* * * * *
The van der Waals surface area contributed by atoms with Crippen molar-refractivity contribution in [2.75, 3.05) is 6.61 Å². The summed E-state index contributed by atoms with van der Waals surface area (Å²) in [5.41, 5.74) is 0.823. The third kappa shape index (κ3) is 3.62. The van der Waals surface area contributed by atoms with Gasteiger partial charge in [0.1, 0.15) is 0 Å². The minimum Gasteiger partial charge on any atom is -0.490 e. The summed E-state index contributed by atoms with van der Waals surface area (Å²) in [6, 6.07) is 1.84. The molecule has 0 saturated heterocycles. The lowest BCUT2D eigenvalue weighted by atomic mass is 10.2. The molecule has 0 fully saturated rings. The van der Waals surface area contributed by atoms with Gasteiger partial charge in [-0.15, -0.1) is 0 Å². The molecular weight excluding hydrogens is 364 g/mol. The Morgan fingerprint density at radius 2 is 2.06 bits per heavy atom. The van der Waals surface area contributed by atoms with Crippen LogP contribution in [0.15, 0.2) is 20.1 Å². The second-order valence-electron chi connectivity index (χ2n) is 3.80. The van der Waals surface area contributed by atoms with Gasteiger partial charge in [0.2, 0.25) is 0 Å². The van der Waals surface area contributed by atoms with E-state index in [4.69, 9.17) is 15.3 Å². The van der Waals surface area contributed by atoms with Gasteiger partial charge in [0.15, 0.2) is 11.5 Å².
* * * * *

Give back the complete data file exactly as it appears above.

The van der Waals surface area contributed by atoms with Crippen molar-refractivity contribution in [2.75, 3.05) is 6.61 Å². The summed E-state index contributed by atoms with van der Waals surface area (Å²) in [5.41, 5.74) is 0.823. The third kappa shape index (κ3) is 3.62. The van der Waals surface area contributed by atoms with Gasteiger partial charge in [0.1, 0.15) is 0 Å². The minimum Gasteiger partial charge on any atom is -0.490 e. The summed E-state index contributed by atoms with van der Waals surface area (Å²) in [6, 6.07) is 1.84. The molecule has 0 saturated heterocycles. The lowest BCUT2D eigenvalue weighted by atomic mass is 10.2. The molecule has 0 fully saturated rings. The van der Waals surface area contributed by atoms with Gasteiger partial charge in [-0.15, -0.1) is 0 Å². The molecular weight excluding hydrogens is 364 g/mol. The Morgan fingerprint density at radius 2 is 2.06 bits per heavy atom. The van der Waals surface area contributed by atoms with Crippen LogP contribution in [0.15, 0.2) is 20.1 Å². The second-order valence-electron chi connectivity index (χ2n) is 3.80. The van der Waals surface area contributed by atoms with Gasteiger partial charge in [0.2, 0.25) is 0 Å². The van der Waals surface area contributed by atoms with E-state index in [4.69, 9.17) is 15.3 Å². The van der Waals surface area contributed by atoms with Gasteiger partial charge in [0.15, 0.2) is 11.5 Å².